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It has been a long time since we got the idea to move and restore the block house at Fort Yargo. When we got approval from the state and the plans were approved in Nov. of 2004, things started to move rather fast. I do not know about the others, but it was a little bit of a shock. Now that we have the go- ahead, we now have to make it happen.
The state approved the plans for the foundation that were drawn up by Bramblett and Associates in November of 2004. December came, and the park got the trenches for the footing dug, poured the concrete for the footings, and laid the block for the foundation . With the foundation set, we started getting ready for the move. A moving company that specializes in historic buildings put the block house up on beams to get it ready for the move.
The real work of moving started with the chimney coming down. The park brought in a backhoe and we pulled the top down first. When that stone hit the ground it was a sure sign that there was no changing ours minds now. All the old stone was removed (not original) and placed on a truck to be hauled away. We then spent a couple of weekends removing the roof and rafters. The old boards that the roof was nailed to were badly damaged by powder puff beetles and had to be thrown away.
The park then cut a road up to the main highway and the wait for the actual move started. Finally, the day came and the movers came in with their jacks, trucks, and workers, picked up the blockhouse, and hauled it to the new site.
Now the real work started!
One weekend was spent putting the rafters back up. Roofers were then able to come in and put on a new shingle roof. No, it is not period correct, but few will know. The rain water had to be kept out. The new roof looks good and the color has already grayed so that it looks old, and more period correct. Also located on park land was an old shed that was falling down and a hazard. It was sided with old mill cut boards, which are just what we needed for the gable ends. We stripped the boards from the old shed and fitted them to the block house. They look like they were always there.
Most of the window openings now have hand forged hinges as do the doors. As our blacksmith makes more we will change the leather or modern hinges with correct ones.
Artie Dougherty, Senior Ranger of Fort Yargo's park staff, did most of the foundation and chimney work. He did a perfect job, and unless a person crawled under the blockhouse, no one would ever know that it had a concrete foundation.
While Artie was working on the stone work the Fort Yargo Living History Society and the Coalition of Historical Trekkers were putting the chinking in place. Wanting things as period correct as possible, we checked around with other living history sites and got the best recipe for the chinking filler. What a chore! This took about 4 or 5 weekends, and was dirty, dirty work. No one came away with out some cut or splinter in their hand.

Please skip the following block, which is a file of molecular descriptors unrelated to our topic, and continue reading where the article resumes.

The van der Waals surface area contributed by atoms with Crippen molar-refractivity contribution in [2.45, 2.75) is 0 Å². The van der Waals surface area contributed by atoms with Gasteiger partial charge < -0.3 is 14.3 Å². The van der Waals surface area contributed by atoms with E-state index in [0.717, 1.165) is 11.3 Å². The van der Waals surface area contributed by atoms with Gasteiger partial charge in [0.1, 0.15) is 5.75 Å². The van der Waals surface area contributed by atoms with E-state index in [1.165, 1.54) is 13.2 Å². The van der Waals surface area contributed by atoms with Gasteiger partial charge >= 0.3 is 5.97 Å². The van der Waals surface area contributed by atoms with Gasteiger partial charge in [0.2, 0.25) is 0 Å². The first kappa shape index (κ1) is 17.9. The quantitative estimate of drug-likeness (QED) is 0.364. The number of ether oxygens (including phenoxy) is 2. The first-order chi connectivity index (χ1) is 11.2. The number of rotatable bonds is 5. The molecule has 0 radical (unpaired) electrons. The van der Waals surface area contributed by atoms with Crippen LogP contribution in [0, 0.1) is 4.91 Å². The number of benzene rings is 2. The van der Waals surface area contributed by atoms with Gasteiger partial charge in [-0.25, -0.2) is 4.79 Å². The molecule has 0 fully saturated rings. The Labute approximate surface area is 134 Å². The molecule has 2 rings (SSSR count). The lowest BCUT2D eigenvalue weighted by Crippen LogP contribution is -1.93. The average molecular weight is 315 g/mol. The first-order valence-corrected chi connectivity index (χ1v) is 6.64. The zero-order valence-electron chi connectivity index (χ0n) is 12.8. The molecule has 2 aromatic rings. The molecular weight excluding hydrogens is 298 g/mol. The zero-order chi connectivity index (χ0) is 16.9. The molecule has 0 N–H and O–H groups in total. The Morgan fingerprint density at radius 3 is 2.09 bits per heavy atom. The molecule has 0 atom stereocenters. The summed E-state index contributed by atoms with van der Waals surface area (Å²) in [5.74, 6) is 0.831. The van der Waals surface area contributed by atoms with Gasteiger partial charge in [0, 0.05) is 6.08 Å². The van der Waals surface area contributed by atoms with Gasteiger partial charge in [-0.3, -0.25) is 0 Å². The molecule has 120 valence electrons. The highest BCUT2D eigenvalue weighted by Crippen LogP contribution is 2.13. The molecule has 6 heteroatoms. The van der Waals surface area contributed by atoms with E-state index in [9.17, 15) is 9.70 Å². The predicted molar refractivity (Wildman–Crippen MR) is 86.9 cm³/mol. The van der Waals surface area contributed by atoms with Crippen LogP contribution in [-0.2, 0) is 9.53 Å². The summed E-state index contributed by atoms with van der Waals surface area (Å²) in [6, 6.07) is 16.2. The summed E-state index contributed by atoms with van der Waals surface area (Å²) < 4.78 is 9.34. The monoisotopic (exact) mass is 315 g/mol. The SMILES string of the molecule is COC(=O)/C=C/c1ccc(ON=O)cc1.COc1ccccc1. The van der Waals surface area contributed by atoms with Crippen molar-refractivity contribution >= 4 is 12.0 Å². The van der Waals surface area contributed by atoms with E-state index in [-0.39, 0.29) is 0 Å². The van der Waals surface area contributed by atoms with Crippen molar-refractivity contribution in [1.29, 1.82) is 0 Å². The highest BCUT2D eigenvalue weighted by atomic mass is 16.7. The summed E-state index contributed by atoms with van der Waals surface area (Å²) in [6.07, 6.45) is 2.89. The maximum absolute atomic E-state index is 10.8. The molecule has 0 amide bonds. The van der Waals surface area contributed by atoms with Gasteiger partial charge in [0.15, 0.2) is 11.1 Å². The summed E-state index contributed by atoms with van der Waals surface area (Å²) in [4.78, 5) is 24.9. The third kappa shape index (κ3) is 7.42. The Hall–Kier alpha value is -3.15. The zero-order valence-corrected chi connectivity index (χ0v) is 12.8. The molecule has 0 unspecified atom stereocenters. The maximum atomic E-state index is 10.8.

The "Friends of Fort Yargo" not only raised most (if not all) of the funds for this project, but made crushed stone walks around the blockhouse, and brought in and spread bark chips over an area of 70' out from front and back and 35' to the sides of the blockhouse. In our spare time, we put up a split rail fence around two sides of the parking area.
It is good to see members of living history groups, the Friends group, parks personnel, and town's people, all working together to save a historic building from rotting away and taking with it all of the stories and legends associated with it. At one point, I counted around 35 people at the site at one time. It would have been a shame if people had to tell their kid about the old blockhouse, instead of being able to show it to them.
July 2nd of 2006, when the rededication was held, would have been a good time to say, We are done. What we did instead, was tell the parks we would soon have the plans for the stockade walls and other out buildings in their hands for approval. They now, as of August 22, 2006, have the plans in their hands, and initial projects to start the recreation of the Humphrey Brother's Trading Station at Jug Tavern have been approved.
We start work on the outdoor cook shed and smoke house in September. Future work will be done with period tools and in period fashion.
None of this would be remotely possible were it not for the Friends of Fort Yargo, Georgia Department of Natural Resources, Parks Department, The Winder Barrow News, the Coalition of Historical Trekkers, and the businesses and people of Winder, Georgia.
Doc surrounded by vistors under the cookshed during Autumn Nights
The smokehouse is completed. The meat we have smoked was very tasty.
July we had to rechink (replace the mud) on the blockhouse and beehive oven.
The kids had too much fun and are looking forward for next year's Chinking Party
Looks like every year in July we will have to do this again
The blacksmith shop is finally finished
The cook shelter had to be removed. Plans are in the making for a new, better, bigger shelter.
Plans are underway also for a hunter's cabin, tinsmith's shop and a woodworking shop. It won't be long until the stockade will be started.
This year we tried a new "Autumn Nights" theme
"Tales from the Past" Trailwalk and Hayride.
Next year should prove to be better, bigger and hopefully more enjoyable for the whole family
None of this would be remotely possible were it not for the Friends
of Fort Yargo, Georgia Department of Natural Resources, Parks Department, the COHT, and the businesses and
people of Winder, Georgia.
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